Next, we have the seed that falls on the rocky ground. This seed is lost because it doesn’t really take root. It stays at the surface and have anything to cling to. In our lives this is the soil where we lack discipline and perseverance. Often we can ‘experience God’ in some special charismatic time, a time of great trauma, or a time of great peace and we can really enjoy that experience of God. But when things begin to stabilize and normal life returns, does that relationship with God really have any roots to hold us together or do we simply give up all those good things that the Lord began to work in us? This happens frequently with retreat and conversions – there is a great burning fire at first, but then we struggle to keep it going. We must persevere in following the path set before us and not so quickly lose strength and return to our former ways.

Finally, we have the seed that falls on thorny ground and is choked out by the thorns around it. This is the reality that when God’s grace comes upon us, sometimes we have so much else going on within us and around us that we don’t even let it survive. We let the cares of the world – that things to do, place to go, people to see - become our primary focus and we lose sight of God and all that He is doing in our lives. It is not our intent, but the weeds of our world simply take over and the grace of God comes to nothing.

My brothers and sisters, each of us has these types of soil within the ‘field of our soul’ and the challenge is to make that soil the fertile soil that really allows the grace of God to take root and bear fruit in our lives. We must start first at the surface though – ripping up the spiritual thorns that choke out God’s grace by constantly trying to bring our focus upon God and then through Him, to the other things we must do. But we must keep Christ first; we must let Him take over our entire lives.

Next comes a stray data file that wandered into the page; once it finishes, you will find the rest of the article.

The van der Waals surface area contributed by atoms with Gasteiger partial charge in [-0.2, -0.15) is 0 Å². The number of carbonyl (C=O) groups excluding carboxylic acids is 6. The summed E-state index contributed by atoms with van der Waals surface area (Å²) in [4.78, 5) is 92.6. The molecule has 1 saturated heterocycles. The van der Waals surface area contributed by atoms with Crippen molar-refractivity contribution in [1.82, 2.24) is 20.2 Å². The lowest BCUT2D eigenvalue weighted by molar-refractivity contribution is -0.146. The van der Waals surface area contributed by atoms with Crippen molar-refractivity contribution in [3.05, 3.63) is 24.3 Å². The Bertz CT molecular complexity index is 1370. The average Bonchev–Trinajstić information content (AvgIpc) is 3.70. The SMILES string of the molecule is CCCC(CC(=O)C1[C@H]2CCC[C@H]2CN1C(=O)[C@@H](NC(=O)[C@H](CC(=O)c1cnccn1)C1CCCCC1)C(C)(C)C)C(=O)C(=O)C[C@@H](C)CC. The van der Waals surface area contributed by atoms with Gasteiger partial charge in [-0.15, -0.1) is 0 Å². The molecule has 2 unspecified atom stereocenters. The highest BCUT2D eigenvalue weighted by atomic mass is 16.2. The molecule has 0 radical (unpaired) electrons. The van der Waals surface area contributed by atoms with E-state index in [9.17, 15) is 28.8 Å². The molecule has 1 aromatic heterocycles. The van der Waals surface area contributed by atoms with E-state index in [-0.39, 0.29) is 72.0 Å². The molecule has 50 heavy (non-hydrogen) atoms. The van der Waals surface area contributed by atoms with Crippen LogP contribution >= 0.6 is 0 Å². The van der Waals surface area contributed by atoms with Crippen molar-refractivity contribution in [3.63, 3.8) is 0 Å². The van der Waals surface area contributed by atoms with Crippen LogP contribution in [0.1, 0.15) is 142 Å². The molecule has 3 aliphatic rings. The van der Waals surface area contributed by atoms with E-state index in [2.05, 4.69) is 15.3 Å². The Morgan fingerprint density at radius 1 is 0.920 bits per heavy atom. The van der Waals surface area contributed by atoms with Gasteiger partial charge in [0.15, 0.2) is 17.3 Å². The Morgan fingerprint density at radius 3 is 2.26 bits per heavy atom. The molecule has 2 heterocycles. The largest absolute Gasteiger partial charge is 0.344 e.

You’ll notice that I have placed a medium sized gold crucifix on the altar today and will continue to do so as a way of helping us to remember that it is truly Christ that is the center of what we celebrate here. As we gaze upon this meager crucifix, we recall the Lord who suffered and died for us, we remember that the Eucharist we celebrate is a true re-presentation of that sacrifice of Calvary and a gift of the Body and Blood of Jesus Christ. He is the reason we are here today glorifying God. And I would suggest that this altar cross can also be a model of how to constantly keep God before our eyes throughout our day. Rather than a large cross, why not remind ourselves with religious imagery that the Lord is present throughout our day? Why not put a prayer card or crucifix in the bathroom to pray with in the morning as we start our day. Or maybe it could be a rosary in your car to help you recall God’s presence in that moment. Or a statue on your desk at work. All of these little things help us to recall God’s presence and help us to stay focused on Him. And if we stay focused on God, then we can begin the work of cleaning up the paths and digging up the rocks in the soil so we can really understand our faith and be deeply rooted in it.

The work will be long and tiring as we work to fix the soil of our soul, but remember that the payoff is incredible. For as St. Paul says, “I consider the sufferings of this present time as nothing compared with the glory to be revealed for us.”